The mechanism(s) responsible for the breakdown (nanoporation) of cell plasma membranes after nanosecond pulse (nsEP) exposure remains poorly understood. Current theories focus exclusively on the electrical field, citing electrostriction, water dipole alignment and/or electrodeformation as the primary mechanisms for pore formation. However, the delivery of a high-voltage nsEP to cells by tungsten electrodes creates a multitude of biophysical phenomena, including electrohydraulic cavitation, el...

  15. Guiding of Long-Distance Electric Discharges by Combined Femtosecond and Nanosecond Pulses Emitted by Hybrid KrF Laser System

    Science.gov (United States)

    2014-01-30

    laser pulse initiated HV discharge with a time delay of tens nanoseconds – evidently it is developing due to an avalanche -like growth of electron...AFRL-AFOSR-UK-TR-2014-0040 Guiding of long-distance electric discharges by combined femtosecond and nanosecond pulses emitted by...and guiding electric discharge , KrF laser, femtosecond pulse , nanosecond pulse , filamentation, plasma channel, lightning control, laser control of

  16. High voltage nanosecond generator with pulse repetition rate of 1,000 p.p.s.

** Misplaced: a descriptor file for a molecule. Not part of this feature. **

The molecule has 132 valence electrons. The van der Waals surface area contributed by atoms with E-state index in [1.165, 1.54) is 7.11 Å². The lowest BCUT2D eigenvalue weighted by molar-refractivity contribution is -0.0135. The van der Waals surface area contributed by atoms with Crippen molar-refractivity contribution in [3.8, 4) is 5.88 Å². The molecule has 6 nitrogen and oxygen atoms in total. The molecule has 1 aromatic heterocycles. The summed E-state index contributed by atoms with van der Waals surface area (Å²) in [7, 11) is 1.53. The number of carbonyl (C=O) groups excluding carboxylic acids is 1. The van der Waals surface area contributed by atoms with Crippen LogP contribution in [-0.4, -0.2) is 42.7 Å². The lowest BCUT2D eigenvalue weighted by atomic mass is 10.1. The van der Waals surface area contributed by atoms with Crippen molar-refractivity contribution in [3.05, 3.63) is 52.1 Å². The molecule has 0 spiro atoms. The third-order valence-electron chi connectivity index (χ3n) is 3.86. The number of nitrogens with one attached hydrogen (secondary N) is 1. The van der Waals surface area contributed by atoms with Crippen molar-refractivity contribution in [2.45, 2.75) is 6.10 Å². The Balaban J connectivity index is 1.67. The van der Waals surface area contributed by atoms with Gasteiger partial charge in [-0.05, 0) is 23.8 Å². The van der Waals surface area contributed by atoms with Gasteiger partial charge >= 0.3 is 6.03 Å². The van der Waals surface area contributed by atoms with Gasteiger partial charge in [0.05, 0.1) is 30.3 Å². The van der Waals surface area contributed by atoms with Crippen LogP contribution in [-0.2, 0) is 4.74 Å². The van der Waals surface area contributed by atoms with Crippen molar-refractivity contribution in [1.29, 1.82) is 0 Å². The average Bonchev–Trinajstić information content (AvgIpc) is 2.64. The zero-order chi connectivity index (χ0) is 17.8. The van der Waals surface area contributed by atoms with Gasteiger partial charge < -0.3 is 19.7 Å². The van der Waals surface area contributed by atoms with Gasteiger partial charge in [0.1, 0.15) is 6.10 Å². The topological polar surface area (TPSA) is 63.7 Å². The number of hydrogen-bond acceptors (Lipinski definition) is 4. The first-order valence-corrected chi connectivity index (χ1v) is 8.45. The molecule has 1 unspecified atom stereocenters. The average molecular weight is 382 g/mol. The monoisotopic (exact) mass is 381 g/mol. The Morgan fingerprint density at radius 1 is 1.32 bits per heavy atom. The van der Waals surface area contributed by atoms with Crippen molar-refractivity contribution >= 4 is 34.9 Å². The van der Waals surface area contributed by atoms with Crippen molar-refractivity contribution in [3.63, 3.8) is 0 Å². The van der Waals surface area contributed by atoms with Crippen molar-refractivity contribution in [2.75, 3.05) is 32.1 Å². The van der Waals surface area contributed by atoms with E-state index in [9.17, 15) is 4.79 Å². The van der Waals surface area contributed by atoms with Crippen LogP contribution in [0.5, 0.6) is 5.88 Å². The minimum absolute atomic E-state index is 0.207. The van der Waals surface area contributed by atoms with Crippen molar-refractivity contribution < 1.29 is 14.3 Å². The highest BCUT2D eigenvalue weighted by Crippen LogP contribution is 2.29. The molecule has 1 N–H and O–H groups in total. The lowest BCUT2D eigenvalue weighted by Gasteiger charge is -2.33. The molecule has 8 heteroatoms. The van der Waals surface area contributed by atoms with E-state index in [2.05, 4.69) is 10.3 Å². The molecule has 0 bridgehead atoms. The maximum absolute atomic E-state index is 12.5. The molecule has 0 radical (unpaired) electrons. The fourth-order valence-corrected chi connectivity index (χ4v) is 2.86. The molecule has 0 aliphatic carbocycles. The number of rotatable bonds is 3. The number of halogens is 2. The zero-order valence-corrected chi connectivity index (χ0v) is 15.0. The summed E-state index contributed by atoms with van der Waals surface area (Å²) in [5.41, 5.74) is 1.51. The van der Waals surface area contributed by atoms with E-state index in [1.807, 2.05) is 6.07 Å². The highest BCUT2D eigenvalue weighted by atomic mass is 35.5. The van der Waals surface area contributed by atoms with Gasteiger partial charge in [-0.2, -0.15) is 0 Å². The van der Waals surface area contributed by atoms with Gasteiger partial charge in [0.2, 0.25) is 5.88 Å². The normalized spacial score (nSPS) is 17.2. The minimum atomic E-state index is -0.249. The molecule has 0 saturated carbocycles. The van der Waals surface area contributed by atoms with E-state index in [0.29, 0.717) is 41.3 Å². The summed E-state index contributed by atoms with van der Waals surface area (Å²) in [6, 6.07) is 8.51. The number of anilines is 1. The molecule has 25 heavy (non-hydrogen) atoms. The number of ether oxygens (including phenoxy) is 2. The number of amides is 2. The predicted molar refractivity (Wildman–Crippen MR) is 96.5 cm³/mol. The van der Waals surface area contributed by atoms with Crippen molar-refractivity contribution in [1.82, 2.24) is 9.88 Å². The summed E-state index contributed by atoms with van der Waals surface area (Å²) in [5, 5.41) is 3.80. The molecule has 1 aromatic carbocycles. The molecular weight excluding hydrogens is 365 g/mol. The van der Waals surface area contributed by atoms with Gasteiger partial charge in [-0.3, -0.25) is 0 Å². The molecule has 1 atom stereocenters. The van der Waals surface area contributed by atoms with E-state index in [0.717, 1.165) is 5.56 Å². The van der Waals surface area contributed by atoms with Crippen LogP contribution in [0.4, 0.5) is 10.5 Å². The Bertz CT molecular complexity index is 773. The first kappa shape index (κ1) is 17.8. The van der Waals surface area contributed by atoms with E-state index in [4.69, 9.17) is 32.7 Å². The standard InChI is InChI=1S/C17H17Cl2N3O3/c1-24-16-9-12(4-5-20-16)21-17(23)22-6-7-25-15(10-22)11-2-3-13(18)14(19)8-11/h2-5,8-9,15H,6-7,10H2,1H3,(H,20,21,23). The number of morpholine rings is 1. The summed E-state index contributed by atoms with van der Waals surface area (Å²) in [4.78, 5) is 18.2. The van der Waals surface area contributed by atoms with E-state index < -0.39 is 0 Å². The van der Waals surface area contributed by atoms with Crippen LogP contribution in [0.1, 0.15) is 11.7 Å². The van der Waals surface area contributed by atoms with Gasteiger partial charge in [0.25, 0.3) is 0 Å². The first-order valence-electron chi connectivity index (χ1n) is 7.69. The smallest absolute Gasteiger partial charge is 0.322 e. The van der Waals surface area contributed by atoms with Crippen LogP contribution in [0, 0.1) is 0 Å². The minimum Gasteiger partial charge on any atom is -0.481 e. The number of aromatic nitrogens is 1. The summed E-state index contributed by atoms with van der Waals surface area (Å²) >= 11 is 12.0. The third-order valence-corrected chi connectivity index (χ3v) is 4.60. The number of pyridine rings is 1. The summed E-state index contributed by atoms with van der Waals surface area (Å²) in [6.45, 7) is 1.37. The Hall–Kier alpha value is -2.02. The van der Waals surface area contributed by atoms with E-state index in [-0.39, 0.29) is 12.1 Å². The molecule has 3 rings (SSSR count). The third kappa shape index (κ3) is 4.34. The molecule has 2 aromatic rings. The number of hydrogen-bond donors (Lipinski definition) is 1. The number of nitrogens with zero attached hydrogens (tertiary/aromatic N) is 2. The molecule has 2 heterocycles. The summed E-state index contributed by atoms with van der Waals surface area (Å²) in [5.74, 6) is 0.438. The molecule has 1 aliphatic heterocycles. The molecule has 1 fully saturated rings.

Energy Technology Data Exchange (ETDEWEB)

    Gubanov, V P; Korovin, S D; Stepchenko, A S [High Current Electronics Institute, Tomsk (Russian Federation)

    1997-12-31

    A compact high voltage nanosecond generator is described with a pulse repetition rate up to 1000 p.p.s. The generator includes a 30-Ohm coaxial forming line charged by a built-in Tesla transformer with a high coupling coefficient, and a high voltage (N{sub 2}) gas gap switch with gas blowing between the electrodes. The maximum forming line charge voltage is 450 kV, the pulse duration is about 4 ns, and its amplitude for a matched load is up to 200 kV. (author). 3 figs., 9 refs.

  17. Nanosecond pulse-width electron diode based on dielectric wall accelerator technology

    Energy Technology Data Exchange (ETDEWEB)